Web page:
Saying goodbye to the Winter Meetings

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The team executives and agents have made their escape from the Dolphin Resort and the Winter Meetings are winding to a close.  I have a plane to catch and a couple of kids to see this evening. The hot stove roller coaster is not going to stop, but I need to jump off for now.

It has been a pretty wild week.  Certainly more so than Indianapolis last year, when it seemed like the mere suggestion of an extra dollar would give team executives a case of the vapors. This year? I’m pretty sure three of the guys working the lobby bar were offered seven-year deals.

We’ll continue to analyze the Meetings Madness and all that spins out from it today and on into the dark of winter. For now, though, I think we can say a couple of things with relative certainty:

  • The recession is over, at least as far as baseball is concerned.  I don’t think they would have done it anyway, but if the owners had half a thought of crying poor in the runup to next fall’s labor negotiations, such a strategy has been rendered inoperative by the cash bacchanalia of the past week. Teams are rich — at least some of them — and everyone is getting fat;
  • Silly tabloid and talk radio chatter about the Red Sox playing it conservative and caring more about their investment in English soccer than the baseball team was proven … silly;
  • The Yankees — though they’re certainly healthy and I believe they’ll ultimately be fine — didn’t have a great Winter Meetings. The highlights: a testy Derek Jeter press conference and being forced into offering a seventh year for Cliff Lee by the quite ballsy tactics of Lee’s agent, Darek Braunecker. One can never truly know what goes on behind the scenes, but the Bombers seemed to be on their heels all week.
  • The White Sox are going for it. The Dunn deal. The Paul Konerko signing.  The balance of power in the AL Central may have shifted. If the Twins don’t bring Carl Pavano back it definitely has;
  • The Royals signed Jeff Francoeur and Melky Cabrera. That actually happened. I fully expect them to contact the agents for Dion James, Andres Thomas and Jeff Blauser within the week;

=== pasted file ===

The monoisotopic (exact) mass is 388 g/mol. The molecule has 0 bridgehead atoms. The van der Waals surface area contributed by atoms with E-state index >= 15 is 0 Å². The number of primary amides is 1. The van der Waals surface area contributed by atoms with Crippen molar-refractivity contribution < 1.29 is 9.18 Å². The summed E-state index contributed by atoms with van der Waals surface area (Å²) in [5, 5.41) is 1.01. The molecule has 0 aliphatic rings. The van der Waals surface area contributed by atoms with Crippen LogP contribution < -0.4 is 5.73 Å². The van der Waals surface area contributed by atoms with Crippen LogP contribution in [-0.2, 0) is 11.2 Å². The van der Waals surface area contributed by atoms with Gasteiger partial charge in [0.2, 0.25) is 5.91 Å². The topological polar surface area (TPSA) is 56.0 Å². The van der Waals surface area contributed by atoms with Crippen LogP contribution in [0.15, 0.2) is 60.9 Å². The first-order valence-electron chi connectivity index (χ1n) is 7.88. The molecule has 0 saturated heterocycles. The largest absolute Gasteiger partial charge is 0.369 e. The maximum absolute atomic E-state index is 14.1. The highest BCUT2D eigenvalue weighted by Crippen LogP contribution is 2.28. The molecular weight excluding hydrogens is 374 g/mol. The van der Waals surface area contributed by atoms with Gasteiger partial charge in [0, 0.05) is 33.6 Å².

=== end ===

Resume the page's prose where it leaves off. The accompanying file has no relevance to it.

• Ozzie Guillen continues to be the funniest manager there is, and White Sox beat writers should thank God every day that they get to cover him and not Eric Wedge or someone boring like that;
  • Luke Scott probably had the worst Winter Meetings of anyone, and he was only here for 20 minutes. He’s probably sitting in a duck blind or a birther convention right now, wondering why the lamestream media hates him so.

As for me, it was a blast.  Unlike last year, I knew more or less what I was doing at the Winter Meetings.  I talked to a ton of front office people and some agents and realized that, the closer you get to the actual decision making, the less clear cut all of the moves appear to be. At least compared to the kind of certainty we as fans and commentators usually display.

I’m not convinced that this means that it is actually as complicated as the teams and agents make it out to be. I got the sense that some of these guys are so bogged down in details and office politics that they don’t take the time to look at the big picture. But it’s wrong to say that a team is being dumb simply because they make a dumb move. Maybe they’re too smart by half. Or confused by the fog of war. Or — and I know this is shocking — smarter than we are and aware of stuff we simply don’t know.

Whatever the case, it was a great week, and the hot stove season is sizzling more right now than it has in a good four or five years.  Here’s hoping it will keep us warm until pitchers and catchers report.

Report: Steven Wright arrested on domestic assault charges

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WEEI’s Rob Bradford reports that Red Sox pitcher Steven Wright has been arrested on domestic assault charges. Bradford posted a screenshot that says Wright was arrested  on Friday evening and released Saturday morning. Along with domestic assault, Wright was also charged with prevention of a 911 call.

The Red Sox released a statement, which Bradford also provides:

We are aware of the incident involving Steven. This is certainly a matter that the Red Sox take very seriously. It is my understanding that both local police and MLB are looking into this and for that reason, the club won’t have any further comment at this time.

Wright’s lawyer, Alex Little, released a statement on behalf of the Wright family. Evan Drellich of NBC Sports Boston has that:

On Friday night, Steven was arrested at our home following a verbal argument, and the police charged him with domestic assault. Although he said things he deeply regrets, he did not raise his hand at anyone during the incident, and the situation was purely emotional. We are working together as a family to make our relationships stronger, and we ask that you respect our privacy as we do so.

Wright, 33, made only five starts in 2017 due to knee problems. He had season-ending surgery in May. Over parts of five seasons, the knuckleballer owns a 3.97 ERA in 287 2/3 innings.

Wright can be punished by Major League Baseball even if the charges end up dismissed. Victims of domestic abuse often don’t pursue legal action against their attackers and don’t cooperate with authorities for various reasons, including fear of revenge. We saw this with the Aroldis Chapman incident. He was still suspended 30 games.